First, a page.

Next, Van Veen will work alongside clinicians to gauge how adapted models could be integrated into their workflow. Then he hopes to test the models in clinics to see if offloading summaries effectively reduces stress and burnout for doctors. 

Can models help doctors make a diagnosis?

Savage, a physician and professor, often listens as medical students and residents recount how they arrived at a patient diagnosis.

Their diagnosis is more likely to be accurate if the trainees use a certain process and line of reasoning, Savage said. For example, medical students are trained to open their minds to all possible diagnoses before narrowing them down.

Savage wondered if large language models could be taught to reason like doctors, and if such thought processes would improve the accuracy of their diagnosis. Along with a team of Stanford Medicine researchers, he prompted the generative models, GPT3.5 and GPT4, to answer open-ended medical questions, using both traditional reasoning, which broke the task into small logical problems and solved them step by ste , and reasoning that mimicked a clinician's thought process. 

The models' answers were evaluated for accuracy by four physicians, including Savage. They found that GPT 3.5 had worse accuracy when using clinical reasoning strategies, while GPT4 tended to have similar accuracy, whether it used traditional AI-type reasoning or reasoning that modeled human thought. Their findings were published Jan. 24 in npj Digital Medicine.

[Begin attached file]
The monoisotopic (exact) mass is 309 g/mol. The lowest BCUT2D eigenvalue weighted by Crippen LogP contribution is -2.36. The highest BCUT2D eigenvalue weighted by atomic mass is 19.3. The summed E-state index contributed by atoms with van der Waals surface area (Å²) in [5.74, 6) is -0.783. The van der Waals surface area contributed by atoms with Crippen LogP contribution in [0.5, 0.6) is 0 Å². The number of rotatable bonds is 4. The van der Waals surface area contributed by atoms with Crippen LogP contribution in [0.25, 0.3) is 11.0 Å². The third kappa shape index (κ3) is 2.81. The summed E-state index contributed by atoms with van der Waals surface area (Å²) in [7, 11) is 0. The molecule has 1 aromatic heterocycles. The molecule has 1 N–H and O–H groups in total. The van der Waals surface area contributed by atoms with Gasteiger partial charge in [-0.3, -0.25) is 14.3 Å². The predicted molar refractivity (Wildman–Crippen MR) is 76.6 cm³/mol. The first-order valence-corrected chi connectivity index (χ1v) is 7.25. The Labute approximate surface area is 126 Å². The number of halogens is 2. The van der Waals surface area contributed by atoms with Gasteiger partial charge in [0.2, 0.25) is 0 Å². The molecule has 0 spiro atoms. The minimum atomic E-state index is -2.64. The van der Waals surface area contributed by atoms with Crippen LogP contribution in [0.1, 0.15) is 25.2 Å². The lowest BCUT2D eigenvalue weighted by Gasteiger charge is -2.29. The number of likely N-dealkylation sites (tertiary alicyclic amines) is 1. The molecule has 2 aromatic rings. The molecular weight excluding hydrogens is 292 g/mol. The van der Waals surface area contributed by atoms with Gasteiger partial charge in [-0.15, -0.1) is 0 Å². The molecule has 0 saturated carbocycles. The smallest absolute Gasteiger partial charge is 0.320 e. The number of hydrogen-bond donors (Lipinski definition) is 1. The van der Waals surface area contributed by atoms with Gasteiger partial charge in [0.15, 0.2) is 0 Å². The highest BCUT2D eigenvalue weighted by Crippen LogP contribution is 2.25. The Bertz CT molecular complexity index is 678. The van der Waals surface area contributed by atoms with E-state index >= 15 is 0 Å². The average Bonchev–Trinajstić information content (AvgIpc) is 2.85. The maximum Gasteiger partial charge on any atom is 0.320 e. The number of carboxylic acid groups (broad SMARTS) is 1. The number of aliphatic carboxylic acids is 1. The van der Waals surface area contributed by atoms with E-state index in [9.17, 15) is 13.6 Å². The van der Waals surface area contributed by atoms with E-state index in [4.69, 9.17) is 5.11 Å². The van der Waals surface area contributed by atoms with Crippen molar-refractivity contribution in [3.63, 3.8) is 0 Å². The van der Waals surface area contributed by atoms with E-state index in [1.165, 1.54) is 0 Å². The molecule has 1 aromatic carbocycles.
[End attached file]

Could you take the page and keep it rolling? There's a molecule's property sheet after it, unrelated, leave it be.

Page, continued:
Our interpretation was that language models can't think like a physician can, but they're getting a lot better at mimicking that thought process.

Tom Savage

"Our interpretation was that language models can't think like a physician can, but they're getting a lot better at mimicking that thought process," Savage said. 

The idea is that if models like GPT4 and its successors can present diagnostic reasoning like a human would, without compromising accuracy, doctors like Savage could more easily double-check their findings, similar to evaluating the reasoning of a medical student or resident. Any diagnostic conclusions made by a model will need to be confirmed by a doctor, Savage said. So, naturally, it would be helpful to have the model's conclusions presented in a familiar format. 

Next, he's evaluating ways to assign a numeric uncertainty level to model answers,  to tell clinicians how confident they can be that a response is accurate. Eventually, Savage thinks chatbots will be ready to ask patients about their history and present plausible diagnoses to a doctor. But the doctor will always be in the driver's seat - they'll just be in possession of another tool.

"We have to find areas to deploy them where they're going to have benefit, but also present low risk," Savage said.